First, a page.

So what does that mean? It means that I've written up short reviews for each of the hundreds of street foods I ate in China. For every single food, this entailed deciphering handwritten Chinese characters in my notebook, researching the dish to learn its history and ingredients and to be sure it actually originated where I am telling people it originated (often needing to pore through inscrutable Google translations of Chinese websites to get my information), and trying to come up with an engaging way of describing it that doesn't sound exactly the same as all the other write-ups in the book (how many ways can you say delicious, spicy, or oily?). When I was in a good writing routine, my general goal was to do this for five foods a day, a goal that fit comfortably in the middle ground between not getting enough done and not getting burnt out. This whole process was (I hope) the most time-consuming part of writing this book by far. All that remains to do now is editing, layout, a little bit of fact-checking, writing a few introductory sections, wrapping up a few other odds and ends, and publishing. I'd guess that I have less than 15% of the work remaining. I don't know how long this might take, but I am confident it won't take nearly as long as the writing I have already done. My basic estimate is about two or three solid, unhindered months of work. Unfortunately, I have some commitments coming down the pike so I don't have that kind of time available right away. Nonetheless, I hope to have this book finished and out on the market later this year.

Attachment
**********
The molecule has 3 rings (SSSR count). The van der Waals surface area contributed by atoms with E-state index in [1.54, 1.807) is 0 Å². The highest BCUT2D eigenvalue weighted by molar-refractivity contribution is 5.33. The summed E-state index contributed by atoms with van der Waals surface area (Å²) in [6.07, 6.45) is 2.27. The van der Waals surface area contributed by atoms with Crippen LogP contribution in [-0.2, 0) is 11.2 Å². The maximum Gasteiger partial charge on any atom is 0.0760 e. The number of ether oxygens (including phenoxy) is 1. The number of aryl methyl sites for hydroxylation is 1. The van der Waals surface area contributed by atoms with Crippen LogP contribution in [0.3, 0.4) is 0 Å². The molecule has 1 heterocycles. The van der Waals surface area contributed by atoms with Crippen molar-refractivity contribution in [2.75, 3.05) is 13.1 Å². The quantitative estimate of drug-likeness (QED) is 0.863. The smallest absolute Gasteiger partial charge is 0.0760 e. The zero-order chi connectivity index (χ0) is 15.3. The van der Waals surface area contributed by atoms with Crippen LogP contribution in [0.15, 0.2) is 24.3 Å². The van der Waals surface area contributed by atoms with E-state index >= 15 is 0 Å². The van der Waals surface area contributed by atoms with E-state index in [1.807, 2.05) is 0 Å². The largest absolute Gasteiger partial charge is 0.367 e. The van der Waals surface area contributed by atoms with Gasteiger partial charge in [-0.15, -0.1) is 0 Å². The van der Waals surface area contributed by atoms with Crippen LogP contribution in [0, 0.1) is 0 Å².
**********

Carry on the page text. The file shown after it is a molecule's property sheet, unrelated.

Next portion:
So there you have it. That's where things stand right now. I'm pleased to have the day-to-day tedium of slogging through these write-ups behind me, and I'm looking forward to the next stage in the process. Naturally, I'll try to keep you updated as things continue to progress. Onward!

Friday, January 10, 2014

Cow Organs and Radishes

If you make a Venn diagram with two circles, one for people who like radishes and the other for people who like cow organs, you might as well label the overlapping section in the middle “people who like luó bó niú zá.”

Like so.

One of Guangzhou's signature dishes, luó bó niú zá (萝卜牛杂) is nothing more than a stew made with beef hearts, livers, spleens, stomachs, intestines, and lungs, along with some large chunks of soft, white radish. They are all boiled together in a large drum of water with a shelf near the top for organs that are finished cooking.